post #33 of 39
This will be great with my LTE iPhone.

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post #34 of 39
Quote:
Originally Posted by mstone View Post

I'm not sure if AT&T voice calls are supported on HSPA+ or just HSPA. I assume they are, on hardware that allows it.

Since I just got a 4G HSPA+ capable AirCard, I can definitely feel the difference between the data speeds of the slower iPhone which is only 3G and the faster HPSA+ 4G. Seems about twice as fast.

The 3G voice protocol is called UTMS regardless of whether the data services are being provided by HSPA or HSPA+.

All of today HSPA+ chipsets are backwards compatible and have support for 2G GSM & GPRS/EDGE data, as well as 3G UTMS & HSPA data.
post #35 of 39
Quote:
Originally Posted by Tallest Skil View Post

Fair probability of them becoming a state this year, so that might be part of it.

Why is that?
post #36 of 39
Quote:
Originally Posted by KPOM View Post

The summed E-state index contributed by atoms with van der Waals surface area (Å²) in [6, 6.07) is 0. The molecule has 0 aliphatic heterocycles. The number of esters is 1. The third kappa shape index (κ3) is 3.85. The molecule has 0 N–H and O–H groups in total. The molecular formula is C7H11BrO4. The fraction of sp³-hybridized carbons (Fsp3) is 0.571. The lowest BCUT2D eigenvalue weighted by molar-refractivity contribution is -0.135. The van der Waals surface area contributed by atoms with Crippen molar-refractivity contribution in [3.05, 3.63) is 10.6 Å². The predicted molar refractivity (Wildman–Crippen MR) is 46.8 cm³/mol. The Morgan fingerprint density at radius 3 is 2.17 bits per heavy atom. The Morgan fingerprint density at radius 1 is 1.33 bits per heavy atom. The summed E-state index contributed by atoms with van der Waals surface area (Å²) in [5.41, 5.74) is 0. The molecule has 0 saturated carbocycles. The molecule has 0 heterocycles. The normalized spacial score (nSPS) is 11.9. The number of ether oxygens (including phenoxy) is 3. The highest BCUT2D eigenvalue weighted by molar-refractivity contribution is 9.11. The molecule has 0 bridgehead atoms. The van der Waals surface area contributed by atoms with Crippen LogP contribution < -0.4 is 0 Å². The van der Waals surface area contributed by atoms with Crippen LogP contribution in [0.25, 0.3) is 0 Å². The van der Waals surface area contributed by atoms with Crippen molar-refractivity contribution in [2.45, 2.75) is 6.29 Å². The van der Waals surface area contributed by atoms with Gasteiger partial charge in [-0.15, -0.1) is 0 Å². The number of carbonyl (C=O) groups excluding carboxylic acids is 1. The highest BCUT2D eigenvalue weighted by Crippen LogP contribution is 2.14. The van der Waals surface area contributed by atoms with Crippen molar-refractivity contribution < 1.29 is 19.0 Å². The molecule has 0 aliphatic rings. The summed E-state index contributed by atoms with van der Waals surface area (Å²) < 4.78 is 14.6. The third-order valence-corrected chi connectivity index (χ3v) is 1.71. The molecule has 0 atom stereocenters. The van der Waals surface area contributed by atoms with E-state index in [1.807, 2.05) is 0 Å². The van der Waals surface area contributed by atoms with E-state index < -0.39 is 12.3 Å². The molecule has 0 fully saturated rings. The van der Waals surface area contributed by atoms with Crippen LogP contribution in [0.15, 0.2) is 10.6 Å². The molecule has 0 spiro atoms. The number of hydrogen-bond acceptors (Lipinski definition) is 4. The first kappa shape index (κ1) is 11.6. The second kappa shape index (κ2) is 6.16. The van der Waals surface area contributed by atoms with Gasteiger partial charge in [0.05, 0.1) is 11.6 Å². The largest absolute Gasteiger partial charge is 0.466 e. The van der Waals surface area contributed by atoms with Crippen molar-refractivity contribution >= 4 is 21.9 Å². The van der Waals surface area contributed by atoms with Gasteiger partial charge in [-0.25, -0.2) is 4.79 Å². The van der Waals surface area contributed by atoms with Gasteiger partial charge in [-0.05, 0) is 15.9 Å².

AT&T had already launched LTE in Chicago in mid-2011.

So that leaves Philly as the only city in the top 10 in population in the U.S. that AT&T has not rolled LTE out in. Guess where I live?

(Jacksonville, at #11, is the next largest city with no LTE love.)
post #37 of 39
Quote:
Originally Posted by ktappe View Post

So that leaves Philly as the only city in the top 10 in population in the U.S. that AT&T has not rolled LTE out in. Guess where I live?

(Jacksonville, at #11, is the next largest city with no LTE love.)

I'm confused.
I just looked at AT&T's 4G data coverage map and it shows a solid block of coverage in the northeast that blankets Deleware, SE Pennsylvania, NJ, NYC, Long Island and Connecticut. I live in the middle of all that, but I have no 4G devices to test it out. Is this map incorrect? Zooming in on Philly it clearly shows full coverage...

[Edit: Nevermind. I fell for the 4G (but not LTE) trick... I knew something was wrong but I posted first, thought second... Sorry]
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post #38 of 39
Quote:
Originally Posted by SolipsismX View Post

1) Puerto Rico having 4G before major cities in US states is a bit baffling.

We were just down there for vacation 2 months ago & AT&T owns the Peurto Rican Market. All of the large cell providers are there and even some local ones, but everyone that we talked to had an AT&T phone. They must have a really good network down there or something.
post #39 of 39
I wonder if there is any chance of an LTE ipad3?